It depends on the powder used to propel the bullet.
There is no way of knowing the velocity of a given load without running it over the chronograph, especially if you're trying to know what a single load is doing when fired from a revolver vs a carbine.
For example, I've got one .357 magnum load that gives me 1300 fps from my revolver and 1600 fps from my carbine. This load features a 180 grain gas-checked bullet and Hodgdon L'il Gun powder. It's a great load and when you touch it off, you know you've got a magnum in your hand. That 300 fps difference between the handgun and the carbine is actual measurement, shot across my chronograph.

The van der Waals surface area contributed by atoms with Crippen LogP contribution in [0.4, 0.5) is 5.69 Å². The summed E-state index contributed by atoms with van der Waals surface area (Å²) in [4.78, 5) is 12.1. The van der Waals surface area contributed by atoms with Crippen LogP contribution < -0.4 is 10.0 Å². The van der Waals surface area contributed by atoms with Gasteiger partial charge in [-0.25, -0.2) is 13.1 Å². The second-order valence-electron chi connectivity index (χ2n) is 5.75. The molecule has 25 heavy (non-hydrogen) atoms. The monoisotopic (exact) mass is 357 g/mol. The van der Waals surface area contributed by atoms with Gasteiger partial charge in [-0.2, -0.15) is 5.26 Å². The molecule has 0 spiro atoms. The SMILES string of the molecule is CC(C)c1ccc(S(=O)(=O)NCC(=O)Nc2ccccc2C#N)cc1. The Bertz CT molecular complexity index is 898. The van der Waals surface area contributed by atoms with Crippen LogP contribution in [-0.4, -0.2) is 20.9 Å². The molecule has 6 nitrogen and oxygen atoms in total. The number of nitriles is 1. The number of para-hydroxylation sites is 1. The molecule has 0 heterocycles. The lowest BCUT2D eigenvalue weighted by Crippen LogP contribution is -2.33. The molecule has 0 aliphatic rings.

On the other hand, I've got a target load that features a small charge of Bullseye powder and a 148 wadcutter bullet. It gives me 680 fps from my handgun. When I ran that load through my carbine, I found that I was only getting 606 fps from the 16" barrel. I speculate that the small charge of fast powder was running out of pressure in that 16" barrel and the bullet was slowing from friction. I stopped running that load through the carbine. I don't want a bullet stuck in the barrel by accident.
Short answer: Unless you run it over a chronograph, you don't know.